Content Library

Why is there such a big difference between check fraud in the US and the UK?

Check fraud continues to grow in the US. Meanwhile, in the UK, it is not a common concern. 

Alloy check fraud header

When was the last time you wrote a check? For those of us used to paying bills online, this is a head-scratcher. So, you might be surprised to know that while check use is still dwindling in the US, the average value of US checks grew after COVID-19 lockdowns. 

In Alloy’s State of Fraud Benchmark Report, 10% of US respondents said that check fraud is the type they see most frequently by case volume. They also noted that it causes significant financial losses. (US consumers experienced $815 million in check fraud loss as recently as 2022.) On the other hand, according to UK decision-makers, check fraud is not registering as a common concern for fraud prevention teams. 

The stark difference between the two countries could have something to do with governmental support for faster payment rails and the way this shifted the cultural mindset around checks. 

Download Alloy’s free State of Fraud Benchmark Report.

The UK is more comfortable using faster payment rails than the US. 

Historically, checks were related to higher transactions. (In 2015, a US billionaire wrote a check for $975 million, and his ex-wife did cash it!) If you wanted to move a large amount of money, you needed to use a check. But now, US residents and businesses can use an Automated Clearing House (ACH) same-day transfer to move up to $1,000,000 per day, and those in the UK can use the Clearing House Automated Payment System (CHAPS) to do the same. 

While these faster payment rails are available in both countries, payment trends show that those in the UK use them for higher payment amounts and much higher transaction volumes than in the US. According to the Bank of England, “In March 2024, CHAPS processed 4.2 million payments worth £6.8 trillion over 20 settlement processing days…the average daily value was £339 billion.” Meanwhile, the ACH Network handled 8.2 million payments in the first 90 days of 2024 with a total value of $719 billion. In other words, within two days, CHAPS surpassed the value of US payments for its entire first quarter. 

Why the disparity? One key reason could be that the UK was quicker to adopt more efficient payment systems and promote digital payments than the US. This shift not only reduced UK consumers’ reliance on checks, but repositioned the country’s cultural mindset about checks in general.

The UK’s Payments Council has heavily disincentivized check use since 2009.  

In 2005, Shell UK was the first major UK retailer to stop accepting checks as a form of payment. By 2006, checks accounted for only 2% of retail turnover. The Faster Payment System was also launched in 2008 to introduce real-time payments to the UK. (Comparatively, the Clearing House launched its RTP® network in the US in 2017, almost a decade later.)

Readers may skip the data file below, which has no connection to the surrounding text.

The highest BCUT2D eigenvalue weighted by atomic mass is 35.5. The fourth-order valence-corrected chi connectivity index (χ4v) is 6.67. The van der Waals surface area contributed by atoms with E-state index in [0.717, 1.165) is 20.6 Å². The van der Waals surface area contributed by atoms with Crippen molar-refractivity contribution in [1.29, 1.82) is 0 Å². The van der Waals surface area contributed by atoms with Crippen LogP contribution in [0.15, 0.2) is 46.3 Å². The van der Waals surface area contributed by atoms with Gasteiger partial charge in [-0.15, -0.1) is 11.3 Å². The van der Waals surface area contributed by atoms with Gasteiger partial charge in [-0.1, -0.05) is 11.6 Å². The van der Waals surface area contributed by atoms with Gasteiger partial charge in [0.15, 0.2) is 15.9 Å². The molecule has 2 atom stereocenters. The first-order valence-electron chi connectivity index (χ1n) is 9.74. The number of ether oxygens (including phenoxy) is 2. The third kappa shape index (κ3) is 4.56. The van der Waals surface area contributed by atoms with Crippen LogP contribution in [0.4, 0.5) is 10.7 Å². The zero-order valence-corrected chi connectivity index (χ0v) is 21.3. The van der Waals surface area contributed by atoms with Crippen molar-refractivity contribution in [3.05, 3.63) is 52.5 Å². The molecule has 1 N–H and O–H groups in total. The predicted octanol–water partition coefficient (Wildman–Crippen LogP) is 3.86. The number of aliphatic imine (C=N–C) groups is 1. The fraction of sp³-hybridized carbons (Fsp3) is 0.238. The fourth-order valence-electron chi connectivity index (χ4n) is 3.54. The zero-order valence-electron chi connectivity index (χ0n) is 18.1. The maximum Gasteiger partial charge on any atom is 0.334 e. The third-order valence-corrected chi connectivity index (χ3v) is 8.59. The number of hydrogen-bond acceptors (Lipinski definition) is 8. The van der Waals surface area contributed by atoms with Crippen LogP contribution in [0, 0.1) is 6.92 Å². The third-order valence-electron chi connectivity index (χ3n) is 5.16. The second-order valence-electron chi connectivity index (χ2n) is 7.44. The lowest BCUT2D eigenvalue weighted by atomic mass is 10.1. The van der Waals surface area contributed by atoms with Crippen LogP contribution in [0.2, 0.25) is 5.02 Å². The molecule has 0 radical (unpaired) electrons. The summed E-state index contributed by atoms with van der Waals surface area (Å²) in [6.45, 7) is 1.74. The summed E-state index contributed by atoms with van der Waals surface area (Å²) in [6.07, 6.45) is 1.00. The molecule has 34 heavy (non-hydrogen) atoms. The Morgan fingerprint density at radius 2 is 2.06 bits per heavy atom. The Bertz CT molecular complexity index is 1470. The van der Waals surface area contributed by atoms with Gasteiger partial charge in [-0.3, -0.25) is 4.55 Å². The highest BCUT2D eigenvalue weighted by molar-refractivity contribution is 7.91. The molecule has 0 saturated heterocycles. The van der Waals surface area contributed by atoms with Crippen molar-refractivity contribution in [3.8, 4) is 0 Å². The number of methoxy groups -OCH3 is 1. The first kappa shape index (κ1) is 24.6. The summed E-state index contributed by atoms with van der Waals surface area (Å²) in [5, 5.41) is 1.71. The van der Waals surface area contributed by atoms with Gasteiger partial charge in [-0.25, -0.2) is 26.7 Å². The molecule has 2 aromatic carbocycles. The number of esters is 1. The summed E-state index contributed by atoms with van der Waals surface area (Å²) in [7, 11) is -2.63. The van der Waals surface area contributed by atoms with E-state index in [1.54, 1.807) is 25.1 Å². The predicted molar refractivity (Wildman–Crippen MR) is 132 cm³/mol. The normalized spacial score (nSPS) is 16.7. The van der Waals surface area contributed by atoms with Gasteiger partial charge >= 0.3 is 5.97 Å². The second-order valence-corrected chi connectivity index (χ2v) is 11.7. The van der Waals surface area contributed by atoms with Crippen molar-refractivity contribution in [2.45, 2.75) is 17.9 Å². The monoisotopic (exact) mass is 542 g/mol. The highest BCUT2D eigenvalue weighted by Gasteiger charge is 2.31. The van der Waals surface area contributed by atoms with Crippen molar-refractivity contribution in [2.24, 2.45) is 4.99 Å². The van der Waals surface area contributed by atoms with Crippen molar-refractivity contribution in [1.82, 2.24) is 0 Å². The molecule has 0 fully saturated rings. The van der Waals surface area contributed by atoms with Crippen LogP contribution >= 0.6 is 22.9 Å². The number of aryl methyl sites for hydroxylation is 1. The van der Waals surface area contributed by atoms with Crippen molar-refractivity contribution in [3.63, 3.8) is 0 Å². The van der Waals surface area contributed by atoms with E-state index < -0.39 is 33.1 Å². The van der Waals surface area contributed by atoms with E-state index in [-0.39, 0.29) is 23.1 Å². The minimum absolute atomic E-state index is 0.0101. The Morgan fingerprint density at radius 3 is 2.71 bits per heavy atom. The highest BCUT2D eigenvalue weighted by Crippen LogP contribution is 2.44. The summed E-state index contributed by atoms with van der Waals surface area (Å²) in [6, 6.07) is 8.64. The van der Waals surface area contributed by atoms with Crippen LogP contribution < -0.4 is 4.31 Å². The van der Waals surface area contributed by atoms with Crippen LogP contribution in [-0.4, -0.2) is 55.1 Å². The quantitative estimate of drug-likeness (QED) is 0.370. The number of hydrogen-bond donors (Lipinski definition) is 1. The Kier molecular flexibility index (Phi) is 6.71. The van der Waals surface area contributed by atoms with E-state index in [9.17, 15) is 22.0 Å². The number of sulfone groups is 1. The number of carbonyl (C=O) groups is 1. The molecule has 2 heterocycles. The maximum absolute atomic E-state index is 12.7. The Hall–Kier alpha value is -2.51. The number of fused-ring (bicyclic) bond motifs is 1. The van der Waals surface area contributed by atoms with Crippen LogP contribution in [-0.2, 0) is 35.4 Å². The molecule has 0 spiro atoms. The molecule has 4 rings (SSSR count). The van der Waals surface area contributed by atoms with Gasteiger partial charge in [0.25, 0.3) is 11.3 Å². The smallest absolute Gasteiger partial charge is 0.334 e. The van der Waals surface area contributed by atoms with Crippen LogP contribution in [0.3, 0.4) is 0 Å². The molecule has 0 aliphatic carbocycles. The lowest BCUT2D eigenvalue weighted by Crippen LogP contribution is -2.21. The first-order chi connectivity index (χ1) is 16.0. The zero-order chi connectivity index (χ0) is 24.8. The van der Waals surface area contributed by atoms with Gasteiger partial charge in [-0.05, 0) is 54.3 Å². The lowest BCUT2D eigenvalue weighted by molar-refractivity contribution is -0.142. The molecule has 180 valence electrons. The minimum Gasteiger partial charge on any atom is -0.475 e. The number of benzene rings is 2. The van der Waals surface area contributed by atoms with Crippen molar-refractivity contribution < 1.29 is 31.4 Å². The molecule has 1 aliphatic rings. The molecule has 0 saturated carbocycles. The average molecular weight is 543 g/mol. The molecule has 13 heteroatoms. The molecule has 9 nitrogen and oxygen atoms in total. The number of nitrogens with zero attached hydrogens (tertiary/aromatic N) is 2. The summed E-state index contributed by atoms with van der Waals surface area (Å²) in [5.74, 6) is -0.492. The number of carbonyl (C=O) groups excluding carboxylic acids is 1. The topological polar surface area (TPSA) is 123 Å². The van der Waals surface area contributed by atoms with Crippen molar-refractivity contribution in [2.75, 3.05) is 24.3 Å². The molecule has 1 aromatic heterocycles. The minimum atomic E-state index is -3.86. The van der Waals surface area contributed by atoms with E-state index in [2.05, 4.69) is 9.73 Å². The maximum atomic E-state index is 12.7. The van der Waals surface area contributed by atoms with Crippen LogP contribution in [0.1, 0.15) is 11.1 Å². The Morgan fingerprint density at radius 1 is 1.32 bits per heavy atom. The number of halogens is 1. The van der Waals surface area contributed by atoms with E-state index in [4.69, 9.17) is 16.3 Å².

The UK’s attempt to close its check-clearing system 

Due to the check’s decline, the UK Payments Council announced in 2008 that they would seek to close the country’s check clearing system, hoping to generate cost savings for banks and large businesses. A year later, they followed up with a target closure date of October 2018.

But the Payments Council did not anticipate the public backlash, spearheaded by groups like Age UK and the Federation for Small Businesses. UK residents expressed concern about how the absence of checks would affect certain demographics — like older and underbanked populations, charities, and small businesses who could gain a competitive edge over larger corporations by accepting checks — without some kind of alternative. Following a period of public inquiry, the Payments Council eventually rescinded its decision in July 2011, announcing that checks would remain a part of the UK’s financial system. 

Checks continued to decline in the UK

While it is unlikely that the Payments Council will make another attempt to abolish checks altogether, they probably do not need to try. In June 2011, the Check Guarantee Card Scheme (CGCS) officially closed, preventing consumers from using a specialized debit card to guarantee a check-up to £250. Several years later, check imaging was introduced in the Small Business, Enterprise, and Employment Act of 2015 to promote faster business cycles. This quite possibly pushed more reluctant UK businesses and consumers towards the acceptance of digital payment models, their familiarity with checks serving as an entry point to more modern payment methods. 

In a January 2022 Pay.UK report, UK residents did not seem to think checks would be around for much longer: 

  • 3 out of 5 UK consumers/businesses wrote fewer checks than in the prior 3 years. 
  • 27% did not believe checks would exist as a payment method in the future.